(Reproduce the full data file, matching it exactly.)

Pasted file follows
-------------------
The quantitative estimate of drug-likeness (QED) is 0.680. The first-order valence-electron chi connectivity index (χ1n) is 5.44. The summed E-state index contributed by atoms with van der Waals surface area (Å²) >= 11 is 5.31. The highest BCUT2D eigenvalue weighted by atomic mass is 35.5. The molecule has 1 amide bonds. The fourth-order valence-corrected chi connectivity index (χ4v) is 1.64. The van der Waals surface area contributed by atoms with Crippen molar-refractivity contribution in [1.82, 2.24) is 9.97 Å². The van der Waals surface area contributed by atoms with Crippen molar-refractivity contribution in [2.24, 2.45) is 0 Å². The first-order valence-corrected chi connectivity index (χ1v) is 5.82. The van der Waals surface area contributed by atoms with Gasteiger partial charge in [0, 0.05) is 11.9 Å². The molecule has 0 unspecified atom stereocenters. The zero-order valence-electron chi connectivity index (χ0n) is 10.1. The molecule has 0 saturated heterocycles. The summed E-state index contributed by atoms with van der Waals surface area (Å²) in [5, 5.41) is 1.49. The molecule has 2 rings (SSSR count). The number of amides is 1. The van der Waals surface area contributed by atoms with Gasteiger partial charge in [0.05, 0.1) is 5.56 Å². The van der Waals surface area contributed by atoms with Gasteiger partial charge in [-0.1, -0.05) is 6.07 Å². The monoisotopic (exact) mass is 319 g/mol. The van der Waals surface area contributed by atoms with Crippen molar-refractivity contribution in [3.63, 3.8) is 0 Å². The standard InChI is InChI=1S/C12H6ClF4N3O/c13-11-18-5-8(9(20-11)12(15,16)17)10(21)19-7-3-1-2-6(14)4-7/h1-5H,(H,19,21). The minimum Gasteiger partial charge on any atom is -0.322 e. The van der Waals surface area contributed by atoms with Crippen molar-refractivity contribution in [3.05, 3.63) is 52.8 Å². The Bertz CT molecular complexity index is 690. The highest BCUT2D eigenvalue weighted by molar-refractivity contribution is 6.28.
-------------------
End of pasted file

The quantitative estimate of drug-likeness (QED) is 0.680. The first-order valence-electron chi connectivity index (χ1n) is 5.44. The summed E-state index contributed by atoms with van der Waals surface area (Å²) >= 11 is 5.31. The highest BCUT2D eigenvalue weighted by atomic mass is 35.5. The molecule has 1 amide bonds. The fourth-order valence-corrected chi connectivity index (χ4v) is 1.64. The van der Waals surface area contributed by atoms with Crippen molar-refractivity contribution in [1.82, 2.24) is 9.97 Å². The van der Waals surface area contributed by atoms with Crippen molar-refractivity contribution in [2.24, 2.45) is 0 Å². The first-order valence-corrected chi connectivity index (χ1v) is 5.82. The van der Waals surface area contributed by atoms with Gasteiger partial charge in [0, 0.05) is 11.9 Å². The molecule has 0 unspecified atom stereocenters. The zero-order valence-electron chi connectivity index (χ0n) is 10.1. The molecule has 0 saturated heterocycles. The summed E-state index contributed by atoms with van der Waals surface area (Å²) in [5, 5.41) is 1.49. The molecule has 2 rings (SSSR count). The number of amides is 1. The van der Waals surface area contributed by atoms with Gasteiger partial charge in [0.05, 0.1) is 5.56 Å². The van der Waals surface area contributed by atoms with Gasteiger partial charge in [-0.1, -0.05) is 6.07 Å². The monoisotopic (exact) mass is 319 g/mol. The van der Waals surface area contributed by atoms with Crippen molar-refractivity contribution in [3.63, 3.8) is 0 Å². The standard InChI is InChI=1S/C12H6ClF4N3O/c13-11-18-5-8(9(20-11)12(15,16)17)10(21)19-7-3-1-2-6(14)4-7/h1-5H,(H,19,21). The minimum Gasteiger partial charge on any atom is -0.322 e. The van der Waals surface area contributed by atoms with Crippen molar-refractivity contribution in [3.05, 3.63) is 52.8 Å². The Bertz CT molecular complexity index is 690. The highest BCUT2D eigenvalue weighted by molar-refractivity contribution is 6.28.